# NAG Library Routine Document

## 1Purpose

d01fbf computes an estimate of a multidimensional integral (from $1$ to $20$ dimensions), given the analytic form of the integrand and suitable Gaussian weights and abscissae.

## 2Specification

Fortran Interface
 Function d01fbf ( ndim, lwa, fun,
 Real (Kind=nag_wp) :: d01fbf Integer, Intent (In) :: ndim, nptvec(ndim), lwa Integer, Intent (Inout) :: ifail Real (Kind=nag_wp), External :: fun Real (Kind=nag_wp), Intent (In) :: weight(lwa), abscis(lwa)
#include nagmk26.h
 double d01fbf_ (const Integer *ndim, const Integer nptvec[], const Integer *lwa, const double weight[], const double abscis[], double (NAG_CALL *fun)(const Integer *ndim, const double x[]),Integer *ifail)

## 3Description

d01fbf approximates a multidimensional integral by evaluating the summation
 $∑i1=1l1 w 1,i1 ∑i2=1l2 w2,i2 ⋯ ∑in=1ln wn,in f x 1 , i1 , x 2 , i2 ,…, x n , in$
given the weights ${w}_{j,{i}_{j}}$ and abscissae ${x}_{j,{i}_{j}}$ for a multidimensional product integration rule (see Davis and Rabinowitz (1975)). The number of dimensions may be anything from $1$ to $20$.
The weights and abscissae for each dimension must have been placed in successive segments of the arrays weight and abscis; for example, by calling d01bcf or d01tbf once for each dimension using a quadrature formula and number of abscissae appropriate to the range of each ${x}_{j}$ and to the functional dependence of $f$ on ${x}_{j}$.
If normal weights are used, the summation will approximate the integral
 $∫w1x1∫w2x2⋯∫wnxnf x1,x2,…,xn dxn⋯dx2dx1$
where ${w}_{j}\left(x\right)$ is the weight function associated with the quadrature formula chosen for the $j$th dimension; while if adjusted weights are used, the summation will approximate the integral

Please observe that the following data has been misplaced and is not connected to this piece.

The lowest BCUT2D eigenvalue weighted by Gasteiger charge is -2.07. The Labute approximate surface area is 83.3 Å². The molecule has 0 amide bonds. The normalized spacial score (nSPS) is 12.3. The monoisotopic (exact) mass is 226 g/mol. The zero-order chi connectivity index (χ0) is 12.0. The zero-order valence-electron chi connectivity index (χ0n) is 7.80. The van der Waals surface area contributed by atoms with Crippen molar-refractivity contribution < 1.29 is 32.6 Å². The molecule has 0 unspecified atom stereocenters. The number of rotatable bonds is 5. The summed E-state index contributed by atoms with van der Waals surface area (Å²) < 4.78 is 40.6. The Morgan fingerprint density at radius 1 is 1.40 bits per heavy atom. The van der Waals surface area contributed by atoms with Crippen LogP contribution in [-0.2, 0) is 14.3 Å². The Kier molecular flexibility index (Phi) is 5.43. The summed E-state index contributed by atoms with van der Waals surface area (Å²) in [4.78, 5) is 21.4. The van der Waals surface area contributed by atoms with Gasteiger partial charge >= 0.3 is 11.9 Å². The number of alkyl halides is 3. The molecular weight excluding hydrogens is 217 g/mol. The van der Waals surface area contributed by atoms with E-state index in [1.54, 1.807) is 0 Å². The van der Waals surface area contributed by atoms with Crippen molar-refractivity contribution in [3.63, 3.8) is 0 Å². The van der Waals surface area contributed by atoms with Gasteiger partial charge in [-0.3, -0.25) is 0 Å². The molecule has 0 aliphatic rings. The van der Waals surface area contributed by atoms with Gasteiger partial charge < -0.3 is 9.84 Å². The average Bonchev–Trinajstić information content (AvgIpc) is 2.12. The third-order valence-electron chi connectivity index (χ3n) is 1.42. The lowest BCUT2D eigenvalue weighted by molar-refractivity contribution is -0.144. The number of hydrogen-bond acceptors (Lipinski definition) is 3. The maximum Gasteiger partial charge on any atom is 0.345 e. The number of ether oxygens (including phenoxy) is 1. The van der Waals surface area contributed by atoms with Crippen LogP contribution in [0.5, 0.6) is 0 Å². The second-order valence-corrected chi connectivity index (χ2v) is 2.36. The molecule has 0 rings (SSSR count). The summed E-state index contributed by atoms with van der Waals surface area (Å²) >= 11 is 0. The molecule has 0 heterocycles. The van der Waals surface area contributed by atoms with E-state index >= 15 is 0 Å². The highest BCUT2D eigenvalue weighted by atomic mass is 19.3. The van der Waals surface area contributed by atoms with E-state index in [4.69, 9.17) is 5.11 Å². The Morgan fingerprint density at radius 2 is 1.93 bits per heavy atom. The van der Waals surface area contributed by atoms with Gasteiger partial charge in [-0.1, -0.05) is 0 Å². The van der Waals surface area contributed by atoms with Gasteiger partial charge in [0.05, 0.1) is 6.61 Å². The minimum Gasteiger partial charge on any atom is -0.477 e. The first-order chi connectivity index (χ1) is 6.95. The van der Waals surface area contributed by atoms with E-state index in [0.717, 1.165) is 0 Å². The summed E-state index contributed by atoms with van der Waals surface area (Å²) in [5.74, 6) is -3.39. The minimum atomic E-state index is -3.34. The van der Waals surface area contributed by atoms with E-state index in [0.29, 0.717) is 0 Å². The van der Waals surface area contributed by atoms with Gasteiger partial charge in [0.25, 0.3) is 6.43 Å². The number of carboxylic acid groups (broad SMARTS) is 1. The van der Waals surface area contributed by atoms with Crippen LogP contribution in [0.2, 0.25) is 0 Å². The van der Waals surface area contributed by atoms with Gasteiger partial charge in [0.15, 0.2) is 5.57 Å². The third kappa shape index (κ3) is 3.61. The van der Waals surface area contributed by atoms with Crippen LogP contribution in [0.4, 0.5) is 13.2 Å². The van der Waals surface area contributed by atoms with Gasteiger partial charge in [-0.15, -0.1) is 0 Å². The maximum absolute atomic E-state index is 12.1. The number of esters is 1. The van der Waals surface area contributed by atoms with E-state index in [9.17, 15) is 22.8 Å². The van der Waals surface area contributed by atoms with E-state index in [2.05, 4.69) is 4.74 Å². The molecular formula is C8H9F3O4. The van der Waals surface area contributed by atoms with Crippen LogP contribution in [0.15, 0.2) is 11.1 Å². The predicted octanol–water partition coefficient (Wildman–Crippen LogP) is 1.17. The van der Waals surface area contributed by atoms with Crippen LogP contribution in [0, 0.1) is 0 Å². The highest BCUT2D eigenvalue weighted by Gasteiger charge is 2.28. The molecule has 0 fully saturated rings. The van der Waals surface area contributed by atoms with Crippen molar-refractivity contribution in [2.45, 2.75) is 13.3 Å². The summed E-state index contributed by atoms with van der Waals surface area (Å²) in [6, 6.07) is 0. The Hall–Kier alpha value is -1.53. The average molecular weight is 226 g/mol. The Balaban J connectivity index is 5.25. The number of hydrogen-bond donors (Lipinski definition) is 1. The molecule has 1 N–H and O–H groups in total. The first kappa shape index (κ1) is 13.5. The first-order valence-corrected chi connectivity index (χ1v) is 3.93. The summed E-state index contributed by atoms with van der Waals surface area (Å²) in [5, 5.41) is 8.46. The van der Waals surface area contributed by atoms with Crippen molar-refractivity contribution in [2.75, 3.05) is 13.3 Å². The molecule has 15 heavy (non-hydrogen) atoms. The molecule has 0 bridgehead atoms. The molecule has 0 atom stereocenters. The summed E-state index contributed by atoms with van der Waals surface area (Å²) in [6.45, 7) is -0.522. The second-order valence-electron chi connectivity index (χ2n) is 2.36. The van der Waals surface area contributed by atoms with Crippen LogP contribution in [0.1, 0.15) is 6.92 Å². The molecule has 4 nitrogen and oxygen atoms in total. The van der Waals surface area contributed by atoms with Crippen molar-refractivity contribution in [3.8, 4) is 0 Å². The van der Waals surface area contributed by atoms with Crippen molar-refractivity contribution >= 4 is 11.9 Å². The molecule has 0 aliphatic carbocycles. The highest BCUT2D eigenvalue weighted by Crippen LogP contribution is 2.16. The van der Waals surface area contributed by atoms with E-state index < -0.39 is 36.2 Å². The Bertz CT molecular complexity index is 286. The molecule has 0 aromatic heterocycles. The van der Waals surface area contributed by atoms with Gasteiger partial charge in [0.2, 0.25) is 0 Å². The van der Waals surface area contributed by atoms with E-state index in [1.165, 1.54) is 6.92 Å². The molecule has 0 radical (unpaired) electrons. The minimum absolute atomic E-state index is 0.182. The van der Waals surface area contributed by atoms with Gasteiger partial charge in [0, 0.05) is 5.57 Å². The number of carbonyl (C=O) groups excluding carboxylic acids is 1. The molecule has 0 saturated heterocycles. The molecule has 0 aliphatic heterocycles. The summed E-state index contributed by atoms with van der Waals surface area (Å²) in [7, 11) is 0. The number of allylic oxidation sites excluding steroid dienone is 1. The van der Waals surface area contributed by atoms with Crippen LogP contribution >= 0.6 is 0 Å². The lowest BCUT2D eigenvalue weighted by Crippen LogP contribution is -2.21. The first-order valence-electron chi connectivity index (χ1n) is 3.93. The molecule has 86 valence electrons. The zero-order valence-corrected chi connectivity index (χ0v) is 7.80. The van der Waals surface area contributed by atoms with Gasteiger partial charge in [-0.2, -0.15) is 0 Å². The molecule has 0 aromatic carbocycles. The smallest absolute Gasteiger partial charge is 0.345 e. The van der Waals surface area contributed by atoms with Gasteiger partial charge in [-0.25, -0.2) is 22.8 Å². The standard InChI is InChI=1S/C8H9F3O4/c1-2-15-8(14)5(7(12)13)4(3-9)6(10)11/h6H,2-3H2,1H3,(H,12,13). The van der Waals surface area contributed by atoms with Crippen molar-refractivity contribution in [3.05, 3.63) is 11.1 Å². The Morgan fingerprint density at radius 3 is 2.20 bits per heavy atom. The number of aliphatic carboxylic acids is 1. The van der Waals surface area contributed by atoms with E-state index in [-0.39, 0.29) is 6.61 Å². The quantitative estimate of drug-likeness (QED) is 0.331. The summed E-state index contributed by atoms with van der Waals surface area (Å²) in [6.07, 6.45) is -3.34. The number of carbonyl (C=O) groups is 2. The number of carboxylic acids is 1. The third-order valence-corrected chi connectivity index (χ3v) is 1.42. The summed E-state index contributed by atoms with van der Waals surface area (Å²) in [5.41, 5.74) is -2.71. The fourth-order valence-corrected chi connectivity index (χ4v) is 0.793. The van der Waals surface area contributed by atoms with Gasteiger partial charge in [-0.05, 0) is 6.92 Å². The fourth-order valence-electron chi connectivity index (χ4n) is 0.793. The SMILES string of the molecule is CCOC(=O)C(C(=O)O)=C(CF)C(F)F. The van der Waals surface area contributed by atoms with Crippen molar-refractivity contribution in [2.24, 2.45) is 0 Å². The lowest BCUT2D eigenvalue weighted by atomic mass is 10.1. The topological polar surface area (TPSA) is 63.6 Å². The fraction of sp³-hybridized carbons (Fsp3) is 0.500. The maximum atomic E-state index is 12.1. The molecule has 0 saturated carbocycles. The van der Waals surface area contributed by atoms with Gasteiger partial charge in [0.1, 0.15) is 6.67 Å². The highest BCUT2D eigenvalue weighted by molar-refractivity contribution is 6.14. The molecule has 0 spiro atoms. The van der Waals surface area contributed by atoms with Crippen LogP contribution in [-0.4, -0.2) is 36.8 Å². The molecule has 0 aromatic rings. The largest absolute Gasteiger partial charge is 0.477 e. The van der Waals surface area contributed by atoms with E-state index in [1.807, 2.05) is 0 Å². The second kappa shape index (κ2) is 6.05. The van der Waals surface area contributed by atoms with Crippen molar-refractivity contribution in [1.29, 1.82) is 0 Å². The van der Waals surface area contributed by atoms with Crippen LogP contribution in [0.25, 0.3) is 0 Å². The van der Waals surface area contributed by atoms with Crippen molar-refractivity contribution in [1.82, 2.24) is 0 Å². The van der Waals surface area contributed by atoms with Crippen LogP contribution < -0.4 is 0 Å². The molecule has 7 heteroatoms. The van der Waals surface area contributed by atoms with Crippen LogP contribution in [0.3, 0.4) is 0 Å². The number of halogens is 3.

$∫∫⋯∫fx1,x2,…,xndxn⋯dx2dx1.$
You must supply a subroutine to evaluate
 $fx1,x2,…,xn$
at any values of ${x}_{1},{x}_{2},\dots ,{x}_{n}$ within the range of integration.

## 4References

Davis P J and Rabinowitz P (1975) Methods of Numerical Integration Academic Press

## 5Arguments

1:     $\mathbf{ndim}$ – IntegerInput
On entry: $n$, the number of dimensions of the integral.
Constraint: $1\le {\mathbf{ndim}}\le 20$.
2:     $\mathbf{nptvec}\left({\mathbf{ndim}}\right)$ – Integer arrayInput
On entry: ${\mathbf{nptvec}}\left(\mathit{j}\right)$ must specify the number of points in the $\mathit{j}$th dimension of the summation, for $\mathit{j}=1,2,\dots ,n$.
3:     $\mathbf{lwa}$ – IntegerInput
On entry: the dimension of the arrays weight and abscis as declared in the (sub)program from which d01fbf is called.
Constraint: ${\mathbf{lwa}}\ge {\mathbf{nptvec}}\left(1\right)+{\mathbf{nptvec}}\left(2\right)+\cdots +{\mathbf{nptvec}}\left({\mathbf{ndim}}\right)$.
4:     $\mathbf{weight}\left({\mathbf{lwa}}\right)$ – Real (Kind=nag_wp) arrayInput
On entry: must contain in succession the weights for the various dimensions, i.e., ${\mathbf{weight}}\left(k\right)$ contains the $i$th weight for the $j$th dimension, with
 $k=nptvec1+nptvec2+⋯+nptvecj-1+i.$
5:     $\mathbf{abscis}\left({\mathbf{lwa}}\right)$ – Real (Kind=nag_wp) arrayInput
On entry: must contain in succession the abscissae for the various dimensions, i.e., ${\mathbf{abscis}}\left(k\right)$ contains the $i$th abscissa for the $j$th dimension, with
 $k=nptvec1+nptvec2+⋯+nptvecj-1+i.$
6:     $\mathbf{fun}$ – real (Kind=nag_wp) Function, supplied by the user.External Procedure
fun must return the value of the integrand $f$ at a specified point.
The specification of fun is:
Fortran Interface
 Function fun ( ndim, x)
 Real (Kind=nag_wp) :: fun Integer, Intent (In) :: ndim Real (Kind=nag_wp), Intent (In) :: x(ndim)